Water and Sanitation in Africa
In the weeks leading up to the U.N. observation of World Water Day (March 22), U.N. Secretary-General Ban Ki-Moon announced a major achievement. Nearly 90 percent of the world's population now have access to clean drinking water, up from 76 percent a decade before. But the benefits of that water are still elusive for hundreds of millions.
Godeliève Niragira is a mother of four in Gikungu, a suburb of Bujumbura, the capital of Burundi. Her community has running water—sometimes.
"We can spend two days with no water, and the shocking thing is that no one ever tells us the reason it was cut off," she says. "We have to camp out in front of the tap and stay there until we have enough water to fill a jug or a bucket."
When there is no water, no one can wash their hands. "Everyone is afraid of catching some epidemic disease, which could arise from one moment to the next," adds another resident.
According to a UNICEF report, diarrhea linked to unclean water kills 24,000 young people around the world every day.
There was no running water at all in Gikungu until a neighborhood association raised 600,000 Burundian francs ($465, six months' salary for a middle-class professional) to outfit 120 houses with plumbing. "It's better than nothing," says a member of the association.
Despite steps forward over the past few years, Sub-Saharan Africa "remains at the back of the queue" in terms of drinking water and sanitation, says George Yap, executive director of WaterCan, a Canadian NGO active in East Africa. He says access to drinking water goes hand in hand with access to improved sanitation and hygiene education, which is much less widespread.
"We talk about drinking water, but we don't talk enough about sanitation," adds Anais Mourey of Coalition Eau, a French partnership of NGOs dedicated to increasing water access. "It's a taboo subject even though it's natural. ... We all go to the toilet."
According to Coalition Eau, 40 percent of the world's population, around 3 billion people, lacks access to toilets. All seven continents are affected, although South Asia and Sub-Saharan Africa are the worst off. The United Nations had hoped to halve the proportion of the world's population without access to drinking water and sanitation, but has acknowledged that "improvements in sanitation are bypassing the poor" and "the sanitation target appears to be out of reach."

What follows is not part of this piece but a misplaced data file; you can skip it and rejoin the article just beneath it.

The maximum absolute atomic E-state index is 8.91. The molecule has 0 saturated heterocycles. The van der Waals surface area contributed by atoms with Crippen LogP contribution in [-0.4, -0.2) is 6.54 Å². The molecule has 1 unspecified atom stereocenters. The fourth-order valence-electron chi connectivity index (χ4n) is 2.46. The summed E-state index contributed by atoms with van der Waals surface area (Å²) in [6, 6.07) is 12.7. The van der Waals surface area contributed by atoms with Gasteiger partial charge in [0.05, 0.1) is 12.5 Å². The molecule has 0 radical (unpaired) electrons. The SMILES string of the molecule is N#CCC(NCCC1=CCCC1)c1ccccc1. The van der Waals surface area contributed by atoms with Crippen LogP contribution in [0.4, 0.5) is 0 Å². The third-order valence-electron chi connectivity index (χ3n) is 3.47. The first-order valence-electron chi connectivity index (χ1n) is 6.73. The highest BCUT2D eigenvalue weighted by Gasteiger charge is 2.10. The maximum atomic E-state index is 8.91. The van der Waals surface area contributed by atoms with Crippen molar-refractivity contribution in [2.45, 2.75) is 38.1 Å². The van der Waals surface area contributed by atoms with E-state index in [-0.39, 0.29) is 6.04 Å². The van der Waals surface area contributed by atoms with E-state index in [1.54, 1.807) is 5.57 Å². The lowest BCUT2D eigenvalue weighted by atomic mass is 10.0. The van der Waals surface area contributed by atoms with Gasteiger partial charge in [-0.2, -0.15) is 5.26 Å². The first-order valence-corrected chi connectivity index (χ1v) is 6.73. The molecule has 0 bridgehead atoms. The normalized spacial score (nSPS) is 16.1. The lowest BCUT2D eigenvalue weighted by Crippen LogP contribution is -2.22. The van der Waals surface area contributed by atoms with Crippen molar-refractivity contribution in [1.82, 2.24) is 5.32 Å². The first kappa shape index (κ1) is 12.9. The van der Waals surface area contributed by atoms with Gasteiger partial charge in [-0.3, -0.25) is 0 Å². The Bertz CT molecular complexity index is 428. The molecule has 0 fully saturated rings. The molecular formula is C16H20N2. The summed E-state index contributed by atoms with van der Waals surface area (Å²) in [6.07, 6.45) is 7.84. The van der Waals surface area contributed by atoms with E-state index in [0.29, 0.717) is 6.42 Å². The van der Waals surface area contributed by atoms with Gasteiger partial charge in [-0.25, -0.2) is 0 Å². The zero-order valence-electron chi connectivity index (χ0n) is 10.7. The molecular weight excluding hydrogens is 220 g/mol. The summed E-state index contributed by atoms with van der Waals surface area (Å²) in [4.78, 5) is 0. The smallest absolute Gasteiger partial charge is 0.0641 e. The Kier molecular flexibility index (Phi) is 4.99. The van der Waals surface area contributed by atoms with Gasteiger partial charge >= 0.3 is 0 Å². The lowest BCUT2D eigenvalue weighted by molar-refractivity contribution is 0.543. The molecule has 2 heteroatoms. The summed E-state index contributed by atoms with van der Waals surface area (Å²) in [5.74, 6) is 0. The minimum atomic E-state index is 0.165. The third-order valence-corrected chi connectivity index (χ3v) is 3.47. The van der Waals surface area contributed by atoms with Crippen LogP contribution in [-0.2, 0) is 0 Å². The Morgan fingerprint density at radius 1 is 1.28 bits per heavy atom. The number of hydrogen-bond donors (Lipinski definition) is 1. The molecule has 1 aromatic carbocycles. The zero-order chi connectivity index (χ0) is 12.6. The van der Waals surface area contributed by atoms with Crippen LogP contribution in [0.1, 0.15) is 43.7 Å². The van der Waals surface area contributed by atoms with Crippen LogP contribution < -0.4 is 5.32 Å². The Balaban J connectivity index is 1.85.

"We have to treat access to drinking water and sanitation separately, but overall it is one global issue," Yap says. "With access to drinking water we're on track, but with sanitation we're off track. ... We could help a family with a pit latrine, but what happens if they don't wash their hands afterwards? We could build a well with clean, delicious water, but if you put it in a dirty bucket that water is dangerous again."
United Nations Development Programme statistics confirm a gap between drinking water and sanitation coverage. In Botswana, one of the more prosperous countries of Southern Africa, over 90 percent of the population has access to safe drinking water, but only 60 percent has improved sanitation. In rural areas, that drops to 40 percent. In Kenya, one country where WaterCan's work is focused, over half the population has clean drinking water, but only a third is covered by sanitation programs. In rural regions of arid West African countries like Chad, Niger and Mauritania, less than 10 percent of the population has toilets.
In Kenya, WaterCan partners with a local organization, Maji Na Ufanisi, and local youth to build and maintain safe and clean toilet facilities for schools as well as rural and slum communities. "We train communities to do maintenance, because if you don't do that the system breaks down," says Yap.
"We want to increase the access of slum dwellers to clean water and sanitation in order to create a more conducive learning environment," says Maji Na Ufanisi Executive Director Edward Kairu. "Students are able to concentrate and come to school more often." Kairu would like to expand the program with funding from WaterCan, the Nairobi city government and the Swedish International Development Agency.
Funding is where sanitation-related initiatives are at a disadvantage. "Donors want quick results," says Yap. "With water, you dig wells, you have water, things happen. Sanitation is different; it is about separating human waste from drinking water and from the environment."
"Sanitation isn't a priority for funders; it's still not easy to talk about it," says Mourey. "But if we don't talk about it, kids will continue to die of diarrhea."
As elections approach in both the United States and France, Mourey calls on Western voters to generate the "political will and targeted finance" needed to improve the situation. "We have to move faster or else we won't get there," she says. "The current situation is unacceptable."